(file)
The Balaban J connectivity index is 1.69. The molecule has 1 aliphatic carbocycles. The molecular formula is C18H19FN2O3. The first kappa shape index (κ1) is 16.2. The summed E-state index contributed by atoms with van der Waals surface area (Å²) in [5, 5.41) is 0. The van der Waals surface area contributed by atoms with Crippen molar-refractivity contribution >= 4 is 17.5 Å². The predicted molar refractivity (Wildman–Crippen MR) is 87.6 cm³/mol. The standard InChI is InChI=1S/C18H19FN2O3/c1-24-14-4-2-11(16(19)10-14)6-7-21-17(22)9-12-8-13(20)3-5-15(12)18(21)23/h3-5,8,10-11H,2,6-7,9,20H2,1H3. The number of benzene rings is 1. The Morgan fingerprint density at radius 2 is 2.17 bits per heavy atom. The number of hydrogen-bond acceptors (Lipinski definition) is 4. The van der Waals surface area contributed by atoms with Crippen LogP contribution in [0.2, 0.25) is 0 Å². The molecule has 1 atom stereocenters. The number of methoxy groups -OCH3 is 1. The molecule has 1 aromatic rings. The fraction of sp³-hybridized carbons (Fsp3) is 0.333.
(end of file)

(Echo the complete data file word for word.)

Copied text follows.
The Balaban J connectivity index is 1.69. The molecule has 1 aliphatic carbocycles. The molecular formula is C18H19FN2O3. The first kappa shape index (κ1) is 16.2. The summed E-state index contributed by atoms with van der Waals surface area (Å²) in [5, 5.41) is 0. The van der Waals surface area contributed by atoms with Crippen molar-refractivity contribution >= 4 is 17.5 Å². The predicted molar refractivity (Wildman–Crippen MR) is 87.6 cm³/mol. The standard InChI is InChI=1S/C18H19FN2O3/c1-24-14-4-2-11(16(19)10-14)6-7-21-17(22)9-12-8-13(20)3-5-15(12)18(21)23/h3-5,8,10-11H,2,6-7,9,20H2,1H3. The number of benzene rings is 1. The Morgan fingerprint density at radius 2 is 2.17 bits per heavy atom. The number of hydrogen-bond acceptors (Lipinski definition) is 4. The van der Waals surface area contributed by atoms with Crippen LogP contribution in [0.2, 0.25) is 0 Å². The molecule has 1 atom stereocenters. The number of methoxy groups -OCH3 is 1. The molecule has 1 aromatic rings. The fraction of sp³-hybridized carbons (Fsp3) is 0.333.